We’re just going to say it — certain popular vacation destinations need to be retired. When the world has so many incredible places to visit, why would you spend your time and money at overpriced, overhyped, soul-sucking tourist traps?
Unless you want to waste your hard-earned vacation days, we recommend striking these places from your travel bucket list:
Does anybody actually visit Cancún anymore? Surprisingly, Mexico’s 1990s spring break destination is still growing in popularity, according to Booking.com, which currently puts the destination at a 49 percent occupancy rate for Christmas week. If lounging around all-inclusive resorts, guzzling watered-down margaritas, and baking in the sun is your idea of Mexico, it’s time for a reality check. The country — and especially the Yucatán — has so many amazing places to visit. Try Tulum, Mexico City, Puebla, or Puerto Escondido instead.
2. Las Vegas
Sin City? More like suicide capital of America, as NPR reported in 2008, and the rate is only rising. Yet 43 million people visited last year, according to the Las Vegas Convention and Visitors Authority. Why? The clubs and casinos are overpriced, the crowds are an annoyance, and the reality just can’t live up to the hype. If you want to visit the Southwest, try visiting Santa Fe, Denver or Aspen instead.
3. Niagara Falls
Remember that old TLC lyric, "Don’t go chasing waterfalls"? It seems they were on to something, because we definitely don’t recommend chasing after Niagara Falls. You’ll be stuck staying at overpriced, unappealing hotels, surrounded by hordes of other poncho-wearing, camera-toting tourists all angling for the same shot, and after all that you won’t even be able to get a decent meal. If you insist on seeing some waterfalls, we suggest visiting Multnomah Falls near Portland, Ore., instead.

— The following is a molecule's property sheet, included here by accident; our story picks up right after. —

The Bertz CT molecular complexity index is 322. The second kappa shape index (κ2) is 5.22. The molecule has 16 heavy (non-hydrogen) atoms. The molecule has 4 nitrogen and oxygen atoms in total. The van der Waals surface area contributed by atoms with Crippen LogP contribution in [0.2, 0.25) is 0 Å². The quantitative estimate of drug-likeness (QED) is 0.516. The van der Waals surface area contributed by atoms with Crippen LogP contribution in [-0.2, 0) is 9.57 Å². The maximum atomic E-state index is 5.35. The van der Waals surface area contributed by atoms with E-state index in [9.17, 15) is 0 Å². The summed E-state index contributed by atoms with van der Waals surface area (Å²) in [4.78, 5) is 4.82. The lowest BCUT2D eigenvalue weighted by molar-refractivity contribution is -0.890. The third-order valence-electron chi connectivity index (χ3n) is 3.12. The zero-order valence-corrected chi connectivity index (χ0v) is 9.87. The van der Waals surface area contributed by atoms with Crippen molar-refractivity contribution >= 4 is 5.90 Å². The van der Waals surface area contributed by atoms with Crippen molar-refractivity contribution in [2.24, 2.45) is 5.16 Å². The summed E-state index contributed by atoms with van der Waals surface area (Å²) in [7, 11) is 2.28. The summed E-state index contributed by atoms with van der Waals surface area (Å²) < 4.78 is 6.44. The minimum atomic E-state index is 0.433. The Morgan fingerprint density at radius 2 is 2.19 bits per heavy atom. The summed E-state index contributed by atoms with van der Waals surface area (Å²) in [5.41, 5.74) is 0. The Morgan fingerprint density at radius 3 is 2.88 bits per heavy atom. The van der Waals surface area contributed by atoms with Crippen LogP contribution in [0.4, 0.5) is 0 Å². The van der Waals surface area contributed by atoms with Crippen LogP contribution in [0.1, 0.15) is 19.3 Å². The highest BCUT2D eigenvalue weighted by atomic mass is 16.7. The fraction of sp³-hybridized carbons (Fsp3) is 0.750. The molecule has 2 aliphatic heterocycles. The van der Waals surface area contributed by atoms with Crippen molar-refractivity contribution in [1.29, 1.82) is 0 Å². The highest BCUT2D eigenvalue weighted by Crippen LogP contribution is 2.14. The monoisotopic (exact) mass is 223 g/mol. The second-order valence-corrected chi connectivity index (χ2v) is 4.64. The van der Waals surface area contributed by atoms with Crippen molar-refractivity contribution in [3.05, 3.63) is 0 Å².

More from Architectural Digest:
The New Yorker got some flak for calling Dubai “the World’s Vegas” and “a non-place of a city,” in this article published in April, but not everyone disagreed. One Facebook commenter who grew up in Dubai wrote, “People from Dubai are hating this article, but honestly it’s the truth people from Dubai turn a blind eye towards.” If given the option like the author was, we recommend choosing the briefest layover possible.
Surprisingly, Travel + Leisure reports a surge in the number of American visitors flocking to Russia, and Moscow in particular, in the past year. The seat of the Kremlin receives 17 million visitors annually — which beats Dubai’s 15 million — but given the country’s human rights issues and suspicious meddling in the U.S. election, we certainly wouldn’t want to go anywhere near it right now.
How is Orlando still Florida’s most visited destination? According to the Orlando Sentinel, the state received 113 million visitors last year, 66 million of whom went to Central Florida, which includes Orlando. If sweating to death while standing in never-ending theme park lines is your idea of fun, by all means, go to Orlando, whose hotels are currently at a 53 percent occupancy rate for Christmas week according to Booking.com. But the Sunshine State has far more appealing destinations, like Miami, which has undergone a cultural renaissance recently.
Sure, seeing the Leaning Tower of Pisa is one of those bucket list items many people feel like they have to do before they die. But once you arrive in this small Tuscan town, there’s not much else to do, meaning you’ll be one among a massive crowd of tourists all photobombing each other while trying to get that perfect shot. By the way, the tower’s not even leaning as much as it used to. Our advice? Skip it in favor of Tuscany’s more authentic villages. Booking.comusers agree; for Christmas week, Pisa’s hotels are at just 34 percent occupancy vs. 53 percent in Montaione.